When there is a clear long term plan, and a strong brand to support a company the issue of using the right tactics to trigger users’ interest towards your product arises continuously. This is where design, branding, and psychology come to the rescue.
When there is a clear long term plan, and a strong brand to support a company (check Briefing An Agency – Stop Wasting Money, Better Invest In Your Brand and Do You Only Have A Logo, Or An Actual Brand Strategy?) the issue of using the right tactics to trigger users’ interest towards your product arises continuously. Your audience almost always splits up on different segments, and so their interests vary. With their interest, so does their psychology. Due to that, engaging with all of them becomes a challenge.
By this time you should have already accrued plenty of data around them, and it is about time you started using them. And having a psychologist nearby to use them is where the magic happens.
Digital School, a client we worked with on their brand and marketing strategy (Read more here), had 8-18 year old students, and then their parents came into the picture as well. We might think of kids as all the same, but in reality, during those years they are at their most sensitive psychological developmental stage. The differences in interest and driving forces are entirely different from one to the other, and to make things worse, some concepts are completely ungraspable by the younger ones.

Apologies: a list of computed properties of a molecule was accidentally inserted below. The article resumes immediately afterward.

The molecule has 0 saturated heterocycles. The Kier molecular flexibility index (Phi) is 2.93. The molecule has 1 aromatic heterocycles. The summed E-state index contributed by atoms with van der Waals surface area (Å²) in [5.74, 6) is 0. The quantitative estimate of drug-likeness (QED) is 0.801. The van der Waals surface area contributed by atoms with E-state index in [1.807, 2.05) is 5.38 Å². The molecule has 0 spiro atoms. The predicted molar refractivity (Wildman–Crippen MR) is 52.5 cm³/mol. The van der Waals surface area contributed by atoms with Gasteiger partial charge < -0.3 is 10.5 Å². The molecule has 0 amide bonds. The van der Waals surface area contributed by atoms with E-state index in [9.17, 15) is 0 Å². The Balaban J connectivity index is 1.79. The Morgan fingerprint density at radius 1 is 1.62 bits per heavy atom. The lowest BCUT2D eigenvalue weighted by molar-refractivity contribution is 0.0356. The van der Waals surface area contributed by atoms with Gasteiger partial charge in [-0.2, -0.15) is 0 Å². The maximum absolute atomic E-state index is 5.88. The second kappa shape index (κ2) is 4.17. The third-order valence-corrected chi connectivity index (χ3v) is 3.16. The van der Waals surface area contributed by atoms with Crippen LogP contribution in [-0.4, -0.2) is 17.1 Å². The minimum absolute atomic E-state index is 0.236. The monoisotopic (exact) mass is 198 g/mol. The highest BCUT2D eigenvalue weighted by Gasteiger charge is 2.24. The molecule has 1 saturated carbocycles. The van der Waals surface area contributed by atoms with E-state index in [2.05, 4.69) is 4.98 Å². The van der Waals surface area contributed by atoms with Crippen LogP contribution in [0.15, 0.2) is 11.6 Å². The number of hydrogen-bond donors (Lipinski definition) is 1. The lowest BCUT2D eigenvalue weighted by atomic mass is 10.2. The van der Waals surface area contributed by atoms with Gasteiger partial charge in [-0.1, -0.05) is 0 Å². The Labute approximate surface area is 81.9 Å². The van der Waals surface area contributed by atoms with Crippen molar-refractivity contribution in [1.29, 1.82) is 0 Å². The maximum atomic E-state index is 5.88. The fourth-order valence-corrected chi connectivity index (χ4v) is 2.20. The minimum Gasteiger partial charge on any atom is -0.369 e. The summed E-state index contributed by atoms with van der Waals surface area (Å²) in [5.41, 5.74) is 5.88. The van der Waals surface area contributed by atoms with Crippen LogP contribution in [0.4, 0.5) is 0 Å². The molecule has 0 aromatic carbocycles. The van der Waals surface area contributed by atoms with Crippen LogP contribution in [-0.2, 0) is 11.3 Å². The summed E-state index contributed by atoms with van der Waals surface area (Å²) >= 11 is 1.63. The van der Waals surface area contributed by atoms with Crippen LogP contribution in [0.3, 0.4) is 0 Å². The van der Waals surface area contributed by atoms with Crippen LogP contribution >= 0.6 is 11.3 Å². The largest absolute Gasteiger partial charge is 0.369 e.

4 Steps – From Data to customer engagement
To crack this case, we had to employ methods from business, to data, psychology, and design. The process went through these phases:
Audiences tend to be segmented in most various manners. Sometimes the main differentiating factor lives on a demographic level, often in psychographic and behavioral, and sometimes under taxonomies we hadn’t even come across before. In our case, the main segmentation lied on demographics. Age being the main factor. Our segments were: Parents, Pre-teens, and Teens. Without a clear split of the audience, proper psychological and behavioral research becomes close to impossible. So it goes without saying that this has to be the very first step.
2. Influence, purchase decision, and customer lifetime value
With that mix of users, then we had to look into the business aspect of it. Just because we spend a lot of time with one group of people, it doesn’t mean that the actual revenue comes from them. In many cases, the decision makers also need the right kind of influence before they even consider buying a product. This has been very clear to any business owner and CMO. The problem is that most graphic design companies overlook this crucial factor altogether. On top of that, one also has to look at the quality of the customers. Finding which ones have the largest lifetime value, and figuring out what motivates them to buy for so long, is the golden nugget we’re after.
In this step it is crucial to look at sales books, conversion rates, and customer flows throughout the company data, and figuring out where the biggest value stands. An equal level of math and intuition should go in here. We are easily swayed by a previous great customer, only to find out that it was one of a kind. That’s why doing proper math and research should come quite in handy.
Without going into detail here, we decided to focus on the Pre-teens.
3. Interests and driving forces